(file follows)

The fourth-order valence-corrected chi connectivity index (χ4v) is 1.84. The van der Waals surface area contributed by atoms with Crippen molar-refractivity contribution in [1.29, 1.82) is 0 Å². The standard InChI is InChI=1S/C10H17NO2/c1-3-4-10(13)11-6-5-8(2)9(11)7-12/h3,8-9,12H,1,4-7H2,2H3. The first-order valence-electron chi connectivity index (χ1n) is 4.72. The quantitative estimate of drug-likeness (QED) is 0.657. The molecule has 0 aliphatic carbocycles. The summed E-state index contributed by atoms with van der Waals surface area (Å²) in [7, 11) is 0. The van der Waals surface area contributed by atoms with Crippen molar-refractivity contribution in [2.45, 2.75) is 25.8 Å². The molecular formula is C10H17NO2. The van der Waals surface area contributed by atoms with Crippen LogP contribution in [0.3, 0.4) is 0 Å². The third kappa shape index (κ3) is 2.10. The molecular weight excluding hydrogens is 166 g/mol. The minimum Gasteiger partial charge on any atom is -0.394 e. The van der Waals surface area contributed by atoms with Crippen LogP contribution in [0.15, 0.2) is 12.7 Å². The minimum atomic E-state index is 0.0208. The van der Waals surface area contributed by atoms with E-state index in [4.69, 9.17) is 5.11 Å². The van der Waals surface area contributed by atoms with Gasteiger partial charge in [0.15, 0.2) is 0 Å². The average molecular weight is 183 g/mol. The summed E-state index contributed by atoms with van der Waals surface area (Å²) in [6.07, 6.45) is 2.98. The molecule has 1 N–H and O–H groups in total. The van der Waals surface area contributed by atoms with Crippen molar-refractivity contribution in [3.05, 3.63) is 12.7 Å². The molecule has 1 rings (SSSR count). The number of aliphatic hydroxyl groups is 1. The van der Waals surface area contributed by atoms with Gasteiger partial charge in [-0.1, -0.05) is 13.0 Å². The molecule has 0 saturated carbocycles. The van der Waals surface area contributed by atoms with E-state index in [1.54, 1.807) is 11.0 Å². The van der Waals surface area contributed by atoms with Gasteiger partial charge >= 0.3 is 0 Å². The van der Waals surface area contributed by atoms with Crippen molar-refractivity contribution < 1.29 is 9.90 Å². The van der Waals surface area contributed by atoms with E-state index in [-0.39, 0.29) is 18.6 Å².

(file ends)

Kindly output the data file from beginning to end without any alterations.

The fourth-order valence-corrected chi connectivity index (χ4v) is 1.84. The van der Waals surface area contributed by atoms with Crippen molar-refractivity contribution in [1.29, 1.82) is 0 Å². The standard InChI is InChI=1S/C10H17NO2/c1-3-4-10(13)11-6-5-8(2)9(11)7-12/h3,8-9,12H,1,4-7H2,2H3. The first-order valence-electron chi connectivity index (χ1n) is 4.72. The quantitative estimate of drug-likeness (QED) is 0.657. The molecule has 0 aliphatic carbocycles. The summed E-state index contributed by atoms with van der Waals surface area (Å²) in [7, 11) is 0. The van der Waals surface area contributed by atoms with Crippen molar-refractivity contribution in [2.45, 2.75) is 25.8 Å². The molecular formula is C10H17NO2. The van der Waals surface area contributed by atoms with Crippen LogP contribution in [0.3, 0.4) is 0 Å². The third kappa shape index (κ3) is 2.10. The molecular weight excluding hydrogens is 166 g/mol. The minimum Gasteiger partial charge on any atom is -0.394 e. The van der Waals surface area contributed by atoms with Crippen LogP contribution in [0.15, 0.2) is 12.7 Å². The minimum atomic E-state index is 0.0208. The van der Waals surface area contributed by atoms with E-state index in [4.69, 9.17) is 5.11 Å². The van der Waals surface area contributed by atoms with Gasteiger partial charge in [0.15, 0.2) is 0 Å². The average molecular weight is 183 g/mol. The summed E-state index contributed by atoms with van der Waals surface area (Å²) in [6.07, 6.45) is 2.98. The molecule has 1 N–H and O–H groups in total. The van der Waals surface area contributed by atoms with Crippen molar-refractivity contribution in [3.05, 3.63) is 12.7 Å². The molecule has 1 rings (SSSR count). The number of aliphatic hydroxyl groups is 1. The van der Waals surface area contributed by atoms with Gasteiger partial charge in [-0.1, -0.05) is 13.0 Å². The molecule has 0 saturated carbocycles. The van der Waals surface area contributed by atoms with E-state index in [1.54, 1.807) is 11.0 Å². The van der Waals surface area contributed by atoms with Gasteiger partial charge >= 0.3 is 0 Å². The van der Waals surface area contributed by atoms with Crippen molar-refractivity contribution < 1.29 is 9.90 Å². The van der Waals surface area contributed by atoms with E-state index in [-0.39, 0.29) is 18.6 Å².